The Institute for Supply Management (ISM) manufacturing index fell 5.2 percentage points to 54.1 in December. Markets were expecting less of a deceleration, with a move down to 57.5 from November’s 59.3 value. This marks the slowest pace of expansion in the U.S. manufacturing sector since November 2016.
All of the five subcomponents that comprise the headline figure declined in December. New orders fell 11 points to 51.1, production fell 6.3 points to 54.3, and employment fell 2.2 points to 56.2. Supplier deliveries fared no better, falling 5 points to 57.5, while inventories fell 1.7 points to 51.2.
The trade components of the report registered a slight improvement in export orders (+0.6 to 52.8), and a slight deceleration in import order growth (-0.9 to 52.7). Nevertheless, these levels remain well below those recorded at the time the U.S. administration levied tariffs on steel and aluminum imports this past March. Notably, import orders in December were growing at the slowest pace since May 2017 (52.3).
Although volatile and not seasonally adjusted, both the decline in prices paid and the order backlog components are worth noting. Prices paid shed 5.8 points to 54.9, the slowest reported pace of price increases since June 2017. Reduced price pressures are a result of declines in aluminum and steel products, while crude oil/gas prices also fell. The backlog of new orders didn’t grow in December (-6.4 points to 50), the first time this has occurred since January 2017.
Eleven of eighteen manufacturing industries reported growth in December, down from thirteen in November. Six industries reported contraction: printing and related support activities, fabricated metal products, nonmetallic mineral products, petroleum and coal products, paper products, and plastics and rubber products.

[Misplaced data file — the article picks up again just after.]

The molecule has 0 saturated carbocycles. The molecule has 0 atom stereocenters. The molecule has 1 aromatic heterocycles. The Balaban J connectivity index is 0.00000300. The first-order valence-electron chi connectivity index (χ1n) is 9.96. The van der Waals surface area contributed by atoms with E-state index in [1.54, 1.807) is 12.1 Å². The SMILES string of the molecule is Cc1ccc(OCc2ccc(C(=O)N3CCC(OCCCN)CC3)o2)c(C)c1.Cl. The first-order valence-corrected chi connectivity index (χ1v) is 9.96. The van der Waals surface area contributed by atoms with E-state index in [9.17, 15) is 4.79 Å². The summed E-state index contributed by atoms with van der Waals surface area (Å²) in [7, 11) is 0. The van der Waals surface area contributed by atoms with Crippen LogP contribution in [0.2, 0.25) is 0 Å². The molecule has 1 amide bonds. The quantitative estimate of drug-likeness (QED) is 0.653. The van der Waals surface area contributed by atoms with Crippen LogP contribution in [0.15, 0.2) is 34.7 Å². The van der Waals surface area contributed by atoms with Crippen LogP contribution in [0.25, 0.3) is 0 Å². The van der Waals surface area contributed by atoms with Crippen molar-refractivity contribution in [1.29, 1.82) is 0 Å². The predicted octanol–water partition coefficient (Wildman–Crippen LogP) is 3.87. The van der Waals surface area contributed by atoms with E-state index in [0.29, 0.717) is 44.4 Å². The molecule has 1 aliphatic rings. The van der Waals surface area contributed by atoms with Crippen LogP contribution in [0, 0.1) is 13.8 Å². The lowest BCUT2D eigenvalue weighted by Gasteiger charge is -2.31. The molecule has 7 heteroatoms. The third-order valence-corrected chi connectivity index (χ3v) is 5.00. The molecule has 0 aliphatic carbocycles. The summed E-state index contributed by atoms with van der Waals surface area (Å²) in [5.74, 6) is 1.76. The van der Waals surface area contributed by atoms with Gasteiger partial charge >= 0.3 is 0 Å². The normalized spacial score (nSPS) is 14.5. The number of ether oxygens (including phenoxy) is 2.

After months of manufacturing activity moving sideways, with a slight downtrend from cyclical highs reached this past summer, manufacturing activity in the U.S. appears to be catching down to its global peers. Although one month of a dramatic slowdown does not imply a trend, there is little indication that the dramatic declines in the pace of expansion of the major components were driven by temporary factors. Comments by survey respondents suggest that demand has slowed, and is most evident in the fall in the growth of new orders. Tariffs were cited as contributing to uncertainty and hence the slowdown in demand, while also being blamed for spurring higher prices for inputs. What’s more, both production and new orders for December may be somewhat inflated as firms pulled forward purchases in advance of announced price increases slated to take effect at the start of 2019. Although the pace of U.S. manufacturing activity has slowed, capacity, labor, and component shortages still remain.
After a strong showing in the first half of 2018, global manufacturing surveys continue to signal a broad economic slowdown beginning in the second half of 2018. With few exceptions, the pace of expansion in manufacturing activity trended lower in December across the world, with France joining China, Turkey, and Taiwan in contraction. A broad-based slowdown in global manufacturing is consistent with the trend of weakening growth in trade volumes, commodity prices, and global growth more broadly. Overall, slowing foreign demand is likely to remain a headwind to U.S. manufacturers through the first half of 2019. That said, trade talks between the U.S. and China could yet prove fruitful this quarter, and if a deal is reached should help alleviate much of economic policy uncertainty while also working to restore confidence in the global economy.